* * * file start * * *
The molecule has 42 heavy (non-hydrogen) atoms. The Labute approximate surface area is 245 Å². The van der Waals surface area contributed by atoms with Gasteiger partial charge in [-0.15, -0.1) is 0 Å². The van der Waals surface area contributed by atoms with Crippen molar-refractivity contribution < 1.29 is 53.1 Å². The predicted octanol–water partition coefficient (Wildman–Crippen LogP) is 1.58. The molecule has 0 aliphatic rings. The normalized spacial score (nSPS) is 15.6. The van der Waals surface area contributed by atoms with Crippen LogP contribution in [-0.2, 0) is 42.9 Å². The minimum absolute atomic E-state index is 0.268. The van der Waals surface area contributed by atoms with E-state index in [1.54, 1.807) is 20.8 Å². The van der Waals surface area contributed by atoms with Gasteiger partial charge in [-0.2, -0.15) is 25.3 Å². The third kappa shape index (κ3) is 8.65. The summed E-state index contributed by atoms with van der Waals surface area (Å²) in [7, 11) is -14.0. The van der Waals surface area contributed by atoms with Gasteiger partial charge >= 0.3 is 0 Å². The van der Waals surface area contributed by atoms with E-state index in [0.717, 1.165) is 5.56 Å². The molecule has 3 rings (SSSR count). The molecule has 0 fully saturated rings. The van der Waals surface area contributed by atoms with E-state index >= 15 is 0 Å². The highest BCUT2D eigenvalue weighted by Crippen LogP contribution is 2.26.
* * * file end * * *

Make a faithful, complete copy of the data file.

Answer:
The molecule has 42 heavy (non-hydrogen) atoms. The Labute approximate surface area is 245 Å². The van der Waals surface area contributed by atoms with Gasteiger partial charge in [-0.15, -0.1) is 0 Å². The van der Waals surface area contributed by atoms with Crippen molar-refractivity contribution < 1.29 is 53.1 Å². The predicted octanol–water partition coefficient (Wildman–Crippen LogP) is 1.58. The molecule has 0 aliphatic rings. The normalized spacial score (nSPS) is 15.6. The van der Waals surface area contributed by atoms with Crippen LogP contribution in [-0.2, 0) is 42.9 Å². The minimum absolute atomic E-state index is 0.268. The van der Waals surface area contributed by atoms with E-state index in [1.54, 1.807) is 20.8 Å². The van der Waals surface area contributed by atoms with Gasteiger partial charge in [-0.2, -0.15) is 25.3 Å². The third kappa shape index (κ3) is 8.65. The summed E-state index contributed by atoms with van der Waals surface area (Å²) in [7, 11) is -14.0. The van der Waals surface area contributed by atoms with Gasteiger partial charge >= 0.3 is 0 Å². The van der Waals surface area contributed by atoms with E-state index in [0.717, 1.165) is 5.56 Å². The molecule has 3 rings (SSSR count). The molecule has 0 fully saturated rings. The van der Waals surface area contributed by atoms with E-state index >= 15 is 0 Å². The highest BCUT2D eigenvalue weighted by Crippen LogP contribution is 2.26.